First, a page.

Hire only Accredited Engineers
May 26, 2017
With Fiji’s economy projected to grow by 3.8 percent in 2017, it is expected that a lot more builders, engineers and other professional service providers are needed to meet the demands of the booming construction sector.
But for consumers, especially when they are building or repairing, altering structures or buying a new home, one group of professionals they are likely to consult are engineers. It is seen that consumer confidence in the marketplace has led many consumers to invest in property market.
On the bottom line, we have a high expectation that an engineer will provide a professional service firmly grounded in certain technical standards and best practice.
As most aspects of our lives have become more complicated, specialised and ‘technologised’, we as consumers have come to place a great amount of trust in professional service providers like engineers, architects, surveyors and so forth to safeguard our interest. But a degree of vigilance is also necessary. There are engineers and other professional service providers who mislead consumers by making untrue or unsubstantiated claims about their services and products or their professional standing.
The cost of engaging an engineer to provide such important documents such as cyclone certificates and reports can be quite substantial, if one is investing in a new home. An engineer’s cyclone certificate or mark of approval about the cyclone worthiness of a house is the significant document that insurance providers rely on when deciding whether or not that house is worthy of cover. Thus, the role of the engineer becomes crucial when a new home buyer or builder has to rely on a home loan, which in turn requires some form of insurance.
In the past, the Council raised awareness that certain engineers were making false claims on their certificates and reports. While the Council was not in a position to judge the technical or engineering accuracy of the reports, it was nevertheless concerned that these engineers seemed to be falsely claiming to be members of the Fiji Institute of Engineers (FIE). Evidence the Council received showed three engineers signing off and certifying building inspection reports and cyclone certificates, although they were not registered with FIE. They further misled consumers by representing themselves as FIE members. Yet FIE confirmed with the Council that the three were neither current members nor holders of any accreditation by the institute. Nor did they appear in the Insurance Council of Fiji’s List of Approved Engineers to issue Cyclone Engineers Certificates.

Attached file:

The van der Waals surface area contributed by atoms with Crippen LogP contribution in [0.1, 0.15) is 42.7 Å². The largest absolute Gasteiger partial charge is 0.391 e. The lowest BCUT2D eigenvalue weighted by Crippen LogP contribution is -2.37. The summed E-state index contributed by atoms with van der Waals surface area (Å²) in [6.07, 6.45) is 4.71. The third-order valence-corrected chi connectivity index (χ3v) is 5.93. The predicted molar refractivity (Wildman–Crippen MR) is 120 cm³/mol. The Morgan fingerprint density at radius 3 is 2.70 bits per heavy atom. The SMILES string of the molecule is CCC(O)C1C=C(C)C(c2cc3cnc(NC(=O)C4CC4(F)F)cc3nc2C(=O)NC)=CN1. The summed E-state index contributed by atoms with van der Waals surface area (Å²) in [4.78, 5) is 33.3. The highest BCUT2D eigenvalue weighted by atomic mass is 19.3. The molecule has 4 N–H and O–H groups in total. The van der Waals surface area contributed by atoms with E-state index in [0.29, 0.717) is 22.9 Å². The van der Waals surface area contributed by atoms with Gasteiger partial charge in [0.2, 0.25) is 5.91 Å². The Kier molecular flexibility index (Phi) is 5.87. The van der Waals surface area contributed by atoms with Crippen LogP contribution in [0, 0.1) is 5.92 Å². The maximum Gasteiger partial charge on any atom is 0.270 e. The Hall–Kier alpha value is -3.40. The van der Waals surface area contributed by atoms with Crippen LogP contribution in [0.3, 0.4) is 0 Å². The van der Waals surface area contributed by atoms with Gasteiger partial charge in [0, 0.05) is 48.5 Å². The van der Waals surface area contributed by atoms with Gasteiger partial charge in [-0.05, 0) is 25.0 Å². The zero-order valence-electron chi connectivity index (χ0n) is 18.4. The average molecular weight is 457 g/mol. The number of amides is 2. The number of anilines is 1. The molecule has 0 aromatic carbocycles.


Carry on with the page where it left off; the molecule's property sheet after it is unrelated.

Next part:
It is illegal, under Section 77 of the Commerce Commission Decree 2010, to make false or misleading representation about a particular product or service.
The FIE is the only locally recognised body representing Engineering Professionals in Fiji and it is governed by a Council which is appointed by its members at its Annual General Meeting. FIE also has disciplinary role and it can discipline its members if there is any breach of Code of Ethics.
It is a huge risk to consumers who unknowingly engage an unregistered engineer. Consumers engaging an engineer for insurance purposes need to know that they must ensure that the engineer is in the Insurance Council of Fiji’s list of approved engineers. And the means to check is close at hand. If the engineer makes a claim that he or she is a member of the FIE, consumers have only to check the FIE website for the list of current members: http://engineersfiji.org.fj/membership/current.htm. Consumers can also contact Consumer Council to find out if there have been any complaints against the engineer which you intend to engage.
It is your responsibility as a consumer to determine the professional that best meets the requirements for your project. Consider experience and qualifications as well as cost when making your selection. After all, careful selection of the licensed engineer best suited for your project, and clear communication in the beginning, is the foundation of a successful project.